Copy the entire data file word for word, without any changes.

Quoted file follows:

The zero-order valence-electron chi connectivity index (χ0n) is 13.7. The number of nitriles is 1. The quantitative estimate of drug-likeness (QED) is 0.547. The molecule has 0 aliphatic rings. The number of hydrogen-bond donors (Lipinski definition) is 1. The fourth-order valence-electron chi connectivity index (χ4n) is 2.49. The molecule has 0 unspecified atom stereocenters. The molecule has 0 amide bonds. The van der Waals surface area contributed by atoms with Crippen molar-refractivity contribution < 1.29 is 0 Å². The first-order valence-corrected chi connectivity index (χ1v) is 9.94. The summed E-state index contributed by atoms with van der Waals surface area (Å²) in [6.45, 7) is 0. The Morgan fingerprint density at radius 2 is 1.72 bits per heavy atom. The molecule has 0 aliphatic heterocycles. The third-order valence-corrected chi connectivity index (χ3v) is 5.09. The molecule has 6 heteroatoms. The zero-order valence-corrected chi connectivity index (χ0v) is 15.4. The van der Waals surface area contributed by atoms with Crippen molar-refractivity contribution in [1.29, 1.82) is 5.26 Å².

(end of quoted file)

The zero-order valence-electron chi connectivity index (χ0n) is 13.7. The number of nitriles is 1. The quantitative estimate of drug-likeness (QED) is 0.547. The molecule has 0 aliphatic rings. The number of hydrogen-bond donors (Lipinski definition) is 1. The fourth-order valence-electron chi connectivity index (χ4n) is 2.49. The molecule has 0 unspecified atom stereocenters. The molecule has 0 amide bonds. The van der Waals surface area contributed by atoms with Crippen molar-refractivity contribution < 1.29 is 0 Å². The first-order valence-corrected chi connectivity index (χ1v) is 9.94. The summed E-state index contributed by atoms with van der Waals surface area (Å²) in [6.45, 7) is 0. The Morgan fingerprint density at radius 2 is 1.72 bits per heavy atom. The molecule has 0 aliphatic heterocycles. The third-order valence-corrected chi connectivity index (χ3v) is 5.09. The molecule has 6 heteroatoms. The zero-order valence-corrected chi connectivity index (χ0v) is 15.4. The van der Waals surface area contributed by atoms with Crippen molar-refractivity contribution in [1.29, 1.82) is 5.26 Å².